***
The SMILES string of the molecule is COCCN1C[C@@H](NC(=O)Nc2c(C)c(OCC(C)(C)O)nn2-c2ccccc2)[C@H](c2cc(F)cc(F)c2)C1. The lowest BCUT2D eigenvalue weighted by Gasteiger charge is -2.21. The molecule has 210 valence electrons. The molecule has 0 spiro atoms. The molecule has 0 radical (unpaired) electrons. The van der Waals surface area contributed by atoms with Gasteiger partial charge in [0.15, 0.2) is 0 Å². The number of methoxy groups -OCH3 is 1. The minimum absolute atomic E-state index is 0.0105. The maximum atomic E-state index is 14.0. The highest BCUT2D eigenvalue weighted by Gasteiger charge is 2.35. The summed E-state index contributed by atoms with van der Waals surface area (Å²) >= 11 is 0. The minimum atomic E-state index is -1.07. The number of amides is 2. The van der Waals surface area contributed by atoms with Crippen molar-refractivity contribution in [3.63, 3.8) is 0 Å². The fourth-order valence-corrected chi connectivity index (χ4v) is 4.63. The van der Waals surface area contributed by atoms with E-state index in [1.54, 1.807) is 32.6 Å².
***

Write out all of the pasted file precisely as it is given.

The SMILES string of the molecule is COCCN1C[C@@H](NC(=O)Nc2c(C)c(OCC(C)(C)O)nn2-c2ccccc2)[C@H](c2cc(F)cc(F)c2)C1. The lowest BCUT2D eigenvalue weighted by Gasteiger charge is -2.21. The molecule has 210 valence electrons. The molecule has 0 spiro atoms. The molecule has 0 radical (unpaired) electrons. The van der Waals surface area contributed by atoms with Gasteiger partial charge in [0.15, 0.2) is 0 Å². The number of methoxy groups -OCH3 is 1. The minimum absolute atomic E-state index is 0.0105. The maximum atomic E-state index is 14.0. The highest BCUT2D eigenvalue weighted by Gasteiger charge is 2.35. The summed E-state index contributed by atoms with van der Waals surface area (Å²) >= 11 is 0. The minimum atomic E-state index is -1.07. The number of amides is 2. The van der Waals surface area contributed by atoms with Crippen molar-refractivity contribution in [3.63, 3.8) is 0 Å². The fourth-order valence-corrected chi connectivity index (χ4v) is 4.63. The van der Waals surface area contributed by atoms with E-state index in [1.54, 1.807) is 32.6 Å².